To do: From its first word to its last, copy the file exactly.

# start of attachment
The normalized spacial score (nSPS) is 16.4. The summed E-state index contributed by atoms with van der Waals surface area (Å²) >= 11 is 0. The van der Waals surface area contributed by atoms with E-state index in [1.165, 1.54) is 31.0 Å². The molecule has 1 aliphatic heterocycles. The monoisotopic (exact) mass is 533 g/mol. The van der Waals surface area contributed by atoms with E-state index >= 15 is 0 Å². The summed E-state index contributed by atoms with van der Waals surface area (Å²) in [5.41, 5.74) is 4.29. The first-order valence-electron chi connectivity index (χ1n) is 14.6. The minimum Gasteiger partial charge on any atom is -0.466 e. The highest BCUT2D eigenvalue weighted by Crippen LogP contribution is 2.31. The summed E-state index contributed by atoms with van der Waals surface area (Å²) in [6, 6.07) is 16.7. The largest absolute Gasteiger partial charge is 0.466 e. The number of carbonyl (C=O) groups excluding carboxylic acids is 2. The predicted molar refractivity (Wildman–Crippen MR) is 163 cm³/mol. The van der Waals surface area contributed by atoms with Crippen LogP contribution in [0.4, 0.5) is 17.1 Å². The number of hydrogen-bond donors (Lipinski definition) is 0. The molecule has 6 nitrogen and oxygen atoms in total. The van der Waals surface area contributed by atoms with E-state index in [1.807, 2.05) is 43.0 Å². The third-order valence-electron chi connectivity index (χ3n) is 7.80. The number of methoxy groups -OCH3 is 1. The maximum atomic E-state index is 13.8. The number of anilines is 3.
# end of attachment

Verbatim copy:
The normalized spacial score (nSPS) is 16.4. The summed E-state index contributed by atoms with van der Waals surface area (Å²) >= 11 is 0. The van der Waals surface area contributed by atoms with E-state index in [1.165, 1.54) is 31.0 Å². The molecule has 1 aliphatic heterocycles. The monoisotopic (exact) mass is 533 g/mol. The van der Waals surface area contributed by atoms with E-state index >= 15 is 0 Å². The summed E-state index contributed by atoms with van der Waals surface area (Å²) in [5.41, 5.74) is 4.29. The first-order valence-electron chi connectivity index (χ1n) is 14.6. The minimum Gasteiger partial charge on any atom is -0.466 e. The highest BCUT2D eigenvalue weighted by Crippen LogP contribution is 2.31. The summed E-state index contributed by atoms with van der Waals surface area (Å²) in [6, 6.07) is 16.7. The largest absolute Gasteiger partial charge is 0.466 e. The number of carbonyl (C=O) groups excluding carboxylic acids is 2. The predicted molar refractivity (Wildman–Crippen MR) is 163 cm³/mol. The van der Waals surface area contributed by atoms with Crippen LogP contribution in [0.4, 0.5) is 17.1 Å². The number of hydrogen-bond donors (Lipinski definition) is 0. The molecule has 6 nitrogen and oxygen atoms in total. The van der Waals surface area contributed by atoms with E-state index in [1.807, 2.05) is 43.0 Å². The third-order valence-electron chi connectivity index (χ3n) is 7.80. The number of methoxy groups -OCH3 is 1. The maximum atomic E-state index is 13.8. The number of anilines is 3.